The Top 5 Metal Songs That Challenged the PMRC

PMRC LABEL In today’s world, most forms of entertainment are quickly and easily accessible by simply typing a title in a Google or YouTube search. Film ratings and Parental Advisory stickers still exist in an attempt to regulate material unsuitable for children, but who are we kidding, any 6-year-old kid can now view or hear these mediums through the iPhone that their parents let them use on a regular basis. Censorship is no longer the hot button issue that it once was, but a few decades ago, authoritative figures made it a top priority to shelter impressionable youngsters from any form of art that they feared was a negative influence. Books were banned, films had to have some footage trimmed to lower their still-somewhat-confining MPAA ratings, and the Parents’ Music Resource Center used parental warning labels to bar albums with sexual or Satanic lyrics or just a few too many swear words from reaching the hands of children and teenagers. Song lyrics were interpreted out of context at times, and the Parental Advisory label on an album often led to an increase in its sales. The Tipper Gore-founded committee laid siege to pop, rap, rock, and metal musicians alike. Many of those performers felt that their artistic freedom and expression was being trampled on, feared for the future of music, and felt that the best way to respond to the organization was through the very art form it strived to silence. Many singers and bands in all of those genres offered up their own musical outcries against the PMRC, a few of which boldly called Tipper out by name. This article, however, focuses on five great anticensorship compositions within the metal genre. The five bands on this list took a stand in each of their individual works not to back down and concede, taking pride in leaving no restrictions in their thoughts or words.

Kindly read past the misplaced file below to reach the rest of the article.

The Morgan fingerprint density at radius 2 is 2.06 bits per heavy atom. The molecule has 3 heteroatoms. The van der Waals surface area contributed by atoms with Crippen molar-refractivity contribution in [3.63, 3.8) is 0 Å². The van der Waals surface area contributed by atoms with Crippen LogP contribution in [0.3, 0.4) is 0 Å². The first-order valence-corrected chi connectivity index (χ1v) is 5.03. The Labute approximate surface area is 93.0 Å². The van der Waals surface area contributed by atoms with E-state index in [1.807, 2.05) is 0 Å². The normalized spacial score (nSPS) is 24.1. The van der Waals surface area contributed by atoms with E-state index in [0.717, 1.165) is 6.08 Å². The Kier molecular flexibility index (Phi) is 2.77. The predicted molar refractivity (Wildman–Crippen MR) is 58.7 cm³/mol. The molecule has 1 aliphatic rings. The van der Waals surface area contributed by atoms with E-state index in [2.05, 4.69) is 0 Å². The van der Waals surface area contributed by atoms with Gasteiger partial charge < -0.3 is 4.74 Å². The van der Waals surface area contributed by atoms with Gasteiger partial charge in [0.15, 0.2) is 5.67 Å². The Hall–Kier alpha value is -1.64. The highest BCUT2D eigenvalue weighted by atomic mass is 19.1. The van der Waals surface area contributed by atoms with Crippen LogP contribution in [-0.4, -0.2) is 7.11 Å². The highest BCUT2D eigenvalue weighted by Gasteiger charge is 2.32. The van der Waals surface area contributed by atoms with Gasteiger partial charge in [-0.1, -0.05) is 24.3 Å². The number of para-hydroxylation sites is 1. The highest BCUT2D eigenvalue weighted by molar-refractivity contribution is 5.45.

Flotsam and Jetsam - “Hard on You” from No Place For Disgrace (1988)



“Hard on You” is a song full of heavy, chugging guitars that interprets the way censorship influences music fans, their parents, and the bands. While the Arizona thrashers express that people should be able to enjoy the music of their choice in the first verse, their strongest argument lies in the song’s second verse. The second verse indicates that maybe, just maybe, certain behaviors described in songs are not being glorified, and are actually intended to raise awareness. The song’s last assertion is that the PMRC and parents do not have all of the answers and are arrogant for believing that they know more than all of the recording artists that they’ve boycotted. Then-drummer Kelly-David Smith told Noisecreep that the PMRC was “a tool to blame someone else for not being responsible for their kids. So blame it on the music, but don’t ever own your part in your kids’ life.”


Danzig - “Mother” from Danzig (1988)



“Mother” may be the most simple and most popular song on this list, but it also offers more alternative interpretations beyond censorship than the other four songs. However, Glenn Danzig has affirmed that the PMRC was his inspiration behind writing this memorable hit. The tune essentially offers up two worlds, the censored and the uncensored. Danzig invites parents and their children into his darker realm and refuses to set foot in their sheltered land. He also warns parents that they can’t prevent their children from setting foot in the uncensored world forever. With its framework for different meanings and its denunciation of overprotective parents,